Ryder and I walked up the beach and explored Venice a little, altho we never made it to the playground because Ryder LOVES the beach. He loves to play in the sand, and I had to restrain him from running into the ocean. Otherwise, we had a great time. By the time we got back to the car, I got a call from the director saying I had booked the job. He told me that I would probably have gotten the job on my own regardless, but the producers loved Ryder. He sealed the deal. Plus, he’ll probably end up in the spot with me. So now my son and I are both working LA actors. Awesome.

Ultimately, tho, it’s proof that having a child doesn’t have to mean you can’t be an actor, even in a city like LA. Granted, my setup at home is incredibly helpful to the whole situation – since we don’t have to worry about a second income to pay bills, I’ve got the time to audition at will (naptime notwithstanding), and this gives me a leg up over an actor/dad who also has to hold down even a part-time job. But as I said earlier, people ask me all the time how casting directors respond to Ryder’s presence at auditions, and my answer is always the same: as far as I can tell, they don’t mind him there at all. The director asked me the same question, and when I gave him my answer, he nodded approvingly and said, “Good, they shouldn’t.”

I run into other dads all the time at auditions, so I know my situation isn’t unique, and so far not a single person has flinched at Ryder’s presence. Plus, I’ve gotten work with and without him now, so I know it doesn’t seem to affect my consideration and can indeed help.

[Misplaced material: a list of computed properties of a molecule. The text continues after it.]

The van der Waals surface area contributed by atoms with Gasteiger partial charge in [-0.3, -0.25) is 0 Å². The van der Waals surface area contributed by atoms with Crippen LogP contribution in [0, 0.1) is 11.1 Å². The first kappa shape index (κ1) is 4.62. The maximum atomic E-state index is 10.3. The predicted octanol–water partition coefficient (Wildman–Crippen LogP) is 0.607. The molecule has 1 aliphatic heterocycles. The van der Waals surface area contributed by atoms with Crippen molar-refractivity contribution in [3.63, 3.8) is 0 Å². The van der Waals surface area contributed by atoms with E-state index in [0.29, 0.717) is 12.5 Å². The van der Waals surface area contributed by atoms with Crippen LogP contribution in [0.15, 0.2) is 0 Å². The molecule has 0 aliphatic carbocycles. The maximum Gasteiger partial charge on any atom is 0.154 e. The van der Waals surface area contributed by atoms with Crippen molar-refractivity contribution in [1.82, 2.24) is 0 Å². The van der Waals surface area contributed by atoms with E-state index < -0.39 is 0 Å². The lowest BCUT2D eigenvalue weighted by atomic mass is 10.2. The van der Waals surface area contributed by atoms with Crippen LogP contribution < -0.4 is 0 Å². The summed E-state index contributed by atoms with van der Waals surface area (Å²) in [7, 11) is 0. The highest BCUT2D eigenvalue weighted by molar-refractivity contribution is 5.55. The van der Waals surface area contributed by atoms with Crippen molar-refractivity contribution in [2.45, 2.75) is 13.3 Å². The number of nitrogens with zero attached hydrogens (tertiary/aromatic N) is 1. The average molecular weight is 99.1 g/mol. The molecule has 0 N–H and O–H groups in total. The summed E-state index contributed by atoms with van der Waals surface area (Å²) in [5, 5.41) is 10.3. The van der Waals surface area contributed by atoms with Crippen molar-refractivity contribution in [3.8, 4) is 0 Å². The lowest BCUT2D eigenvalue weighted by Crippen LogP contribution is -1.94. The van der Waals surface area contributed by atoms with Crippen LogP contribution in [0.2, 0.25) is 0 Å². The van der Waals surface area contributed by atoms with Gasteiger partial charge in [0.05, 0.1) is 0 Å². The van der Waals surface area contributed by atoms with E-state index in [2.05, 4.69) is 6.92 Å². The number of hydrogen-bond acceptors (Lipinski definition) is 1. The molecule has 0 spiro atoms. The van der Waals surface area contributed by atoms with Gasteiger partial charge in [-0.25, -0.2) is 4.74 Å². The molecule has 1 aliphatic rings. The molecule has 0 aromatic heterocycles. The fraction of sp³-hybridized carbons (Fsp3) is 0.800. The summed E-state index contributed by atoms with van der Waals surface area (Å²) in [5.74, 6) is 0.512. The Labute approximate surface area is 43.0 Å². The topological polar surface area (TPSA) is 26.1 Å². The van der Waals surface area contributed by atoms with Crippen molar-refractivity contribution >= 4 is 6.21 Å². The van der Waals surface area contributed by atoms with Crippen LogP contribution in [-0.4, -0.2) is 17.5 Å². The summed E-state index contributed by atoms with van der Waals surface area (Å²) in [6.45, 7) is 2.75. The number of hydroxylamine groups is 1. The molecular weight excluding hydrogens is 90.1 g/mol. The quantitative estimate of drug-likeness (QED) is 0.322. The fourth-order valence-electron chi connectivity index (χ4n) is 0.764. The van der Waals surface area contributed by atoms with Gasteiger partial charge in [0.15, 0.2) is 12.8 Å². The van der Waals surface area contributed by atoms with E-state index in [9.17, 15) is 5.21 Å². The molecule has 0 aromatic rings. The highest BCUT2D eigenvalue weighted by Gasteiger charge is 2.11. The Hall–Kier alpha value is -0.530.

There have been auditions where I’ve chosen not to take him for various reasons – I had an audition for a TV show at Fox, and since I didn’t know what to expect, I didn’t want to hedge my bets, Overall there seems to be a lot of consideration out here for the fact that actors have lives outside of the biz. Makes me feel better not only about the decision to move out here but also about the business itself. Casting directors, producers, directors – it’s easy to forget that they’re all people, too, and they have husbands, wives, and kids – they have families, and family is important. At least, it is to the kind of people you want to work with. So far, tho, that’s been the case with everyone I’ve met, and that’s pretty cool.

I didn’t get the role at Fox, tho, so who knows? Maybe I should have auditioned with Ryder for that one. It was to play a dad to a young boy, after all, and I got that role nailed. Far as I can tell.